If, philosophically speaking, the claim of market efficiency isn’t about increasing the general welfare (a utilitarian argument), why exactly is it then that we are supposed to worship at the alter of market efficiency (the efficacy of which is still up for debate)? Especially when it comes to the difficult and horrifying question of child sweatshop labor.

    In the second part of the note, professor wrote: “Regarding the garbage heaps, Benkyou does an excellent job of explaining the analogy.”

    Then I want to thank both you and Benkyou for making me look like a psychic (I should have picked lotto numbers instead). As I wrote you would in my very first post in this thread, you flattened my argument to suit your ends. I didn’t just say child sweatshop labor is bad, I said child sweatshop labor is morally wrong. As suggested, there’s a qualitative difference that you neatly flattened. Without the flattening, my position on fences around landfills is probably very different than what you projected it might be if I were to consider it merely bad.

    As I said before, start with the premise that child sweatshop labor is morally wrong and start working solutions from there. Nobody said the solutions would be easy.

    I haven’t yet finished reading the links Benkyou provided (these are pretty old — Isn’t there something more current?), but the UNICEF paper, which appears to have been written after the photographer’s story so the recommendations take the same factory closing story and its aftermath into account, outlines exactly the position I did.

    “It is time morality prevailed. As we step into the next millennium, hazardous child labour must be left behind, consigned to history as completely as those other forms of slavery that it so closely resembles.”

    “Since the causes of child labour are complex and include poverty, economic exploitation, social values and cultural circumstances, solutions must be comprehensive and must involve the widest possible range of partners in each society.”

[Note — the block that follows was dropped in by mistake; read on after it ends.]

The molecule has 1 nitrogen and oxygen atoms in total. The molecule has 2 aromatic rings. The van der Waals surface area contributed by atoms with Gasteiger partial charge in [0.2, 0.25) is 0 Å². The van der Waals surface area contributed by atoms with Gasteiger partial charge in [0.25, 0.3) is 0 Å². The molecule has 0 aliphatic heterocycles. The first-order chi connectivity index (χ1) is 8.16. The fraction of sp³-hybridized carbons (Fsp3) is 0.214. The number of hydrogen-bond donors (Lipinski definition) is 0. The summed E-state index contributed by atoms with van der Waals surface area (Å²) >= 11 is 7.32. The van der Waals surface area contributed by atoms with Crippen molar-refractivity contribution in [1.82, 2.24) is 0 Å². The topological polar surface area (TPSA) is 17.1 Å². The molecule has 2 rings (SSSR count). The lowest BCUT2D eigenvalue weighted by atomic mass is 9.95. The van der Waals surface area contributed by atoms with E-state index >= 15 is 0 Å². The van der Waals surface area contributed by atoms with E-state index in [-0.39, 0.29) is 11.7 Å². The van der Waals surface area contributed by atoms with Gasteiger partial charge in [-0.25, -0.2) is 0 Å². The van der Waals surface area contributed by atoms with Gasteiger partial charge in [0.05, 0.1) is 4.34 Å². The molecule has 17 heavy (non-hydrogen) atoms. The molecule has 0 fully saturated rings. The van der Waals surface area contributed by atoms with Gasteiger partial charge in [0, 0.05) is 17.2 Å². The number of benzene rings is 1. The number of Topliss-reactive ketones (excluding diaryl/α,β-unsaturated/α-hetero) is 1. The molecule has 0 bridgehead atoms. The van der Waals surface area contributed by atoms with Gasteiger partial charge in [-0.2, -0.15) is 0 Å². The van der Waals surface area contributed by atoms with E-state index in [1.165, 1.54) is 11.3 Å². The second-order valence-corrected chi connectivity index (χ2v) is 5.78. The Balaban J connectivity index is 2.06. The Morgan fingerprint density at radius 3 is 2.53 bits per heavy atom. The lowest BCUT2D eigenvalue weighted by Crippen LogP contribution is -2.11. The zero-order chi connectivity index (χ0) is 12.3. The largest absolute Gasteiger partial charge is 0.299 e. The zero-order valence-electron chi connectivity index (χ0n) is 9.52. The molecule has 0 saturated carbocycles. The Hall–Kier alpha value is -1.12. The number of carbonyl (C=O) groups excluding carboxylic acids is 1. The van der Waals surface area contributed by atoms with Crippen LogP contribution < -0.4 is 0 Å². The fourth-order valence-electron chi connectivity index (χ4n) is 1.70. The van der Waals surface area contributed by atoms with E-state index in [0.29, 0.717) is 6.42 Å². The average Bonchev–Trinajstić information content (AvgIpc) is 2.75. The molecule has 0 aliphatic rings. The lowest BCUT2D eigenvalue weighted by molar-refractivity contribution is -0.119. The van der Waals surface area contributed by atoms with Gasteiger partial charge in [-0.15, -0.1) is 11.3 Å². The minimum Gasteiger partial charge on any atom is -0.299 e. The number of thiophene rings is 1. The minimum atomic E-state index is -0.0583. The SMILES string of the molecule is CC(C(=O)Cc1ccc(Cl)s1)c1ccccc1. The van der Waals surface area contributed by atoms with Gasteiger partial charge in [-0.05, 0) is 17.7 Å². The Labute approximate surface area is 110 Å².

In other words, it’s not the doe eyed liberal look at the problem that Benkyou seems to like to portray. They’ve taken a hard look at the issue in it’s entirety and my preliminary skim is they have concluded the free market alone isn’t enough. Just as I did, the paper starts from the premise that child sweatshop labor is morally wrong, not just bad, and it assumes a universe with more alternatives than the single “choice” of sweatshop labor or eating from a landfill which isn’t a choice in any meaningful sense of the word. Doe eyed free market solutions alone aren’t going to cut it either.

    From the article:

    “Any comprehensive attack on child labour must also mobilize a wide range of protagonists: governments and local communities, NGOs and spiritual leaders, employers and trade unions, the child labourers themselves and their families.”

    “The worldwide drive for competitiveness draws children into the workforce. In India, which has only in recent years opened up fully to the global economy, international competition has already led some sectors of industry to seek an advantage by recruiting cheap child labour — children’s wages in Indian industry are less than half those of adults for the same output.”

    “In countries where labour unions are weak or nonexistent, collective bargaining between workers and employers can still be effective, as improvements in the working conditions of adults reduce the pressure on children to work. Furthermore, collective bargaining can also serve the interests of working children in matters such as remuneration.”

    Don’t shoot the messenger, I’m just citing the article Benkyou recommended we read. I’ll try to complete the full reading of both articles in a few days.

  73. 73 73 Steve Landsburg

    Izzydog: If, philosophically speaking, the claim of market efficiency isn’t about increasing the general welfare (a utilitarian argument), why exactly is it then that we are supposed to worship at the alter of market efficiency

    There is a vast literature on the arguments for (and against) economic efficiency as a normative criterion; you can find good summaries of those arguments in many good intermediate level economics textbooks, including Chapter 8 of mine. There is nothing utilitarian about those arguments.

  74. 74 74 Philip

    Benkyou-

    “On millions of farms across the globe hundreds of millions of kids wake up every day and milk cows, till fields, plant crops. In Khmer a family of 12 would all be out in the rice or millet. 4 yr olds even. They are not working any fewer hours or less hard labor than these Bengali kids. If these families could live with their kids going to school they would.”

    Benkyou, it’s very frustrating debating a point with you because you keep oversimplifying our arguments and returning to questions that are not at issue. For example, “If these families could live with their kids going to school they would.”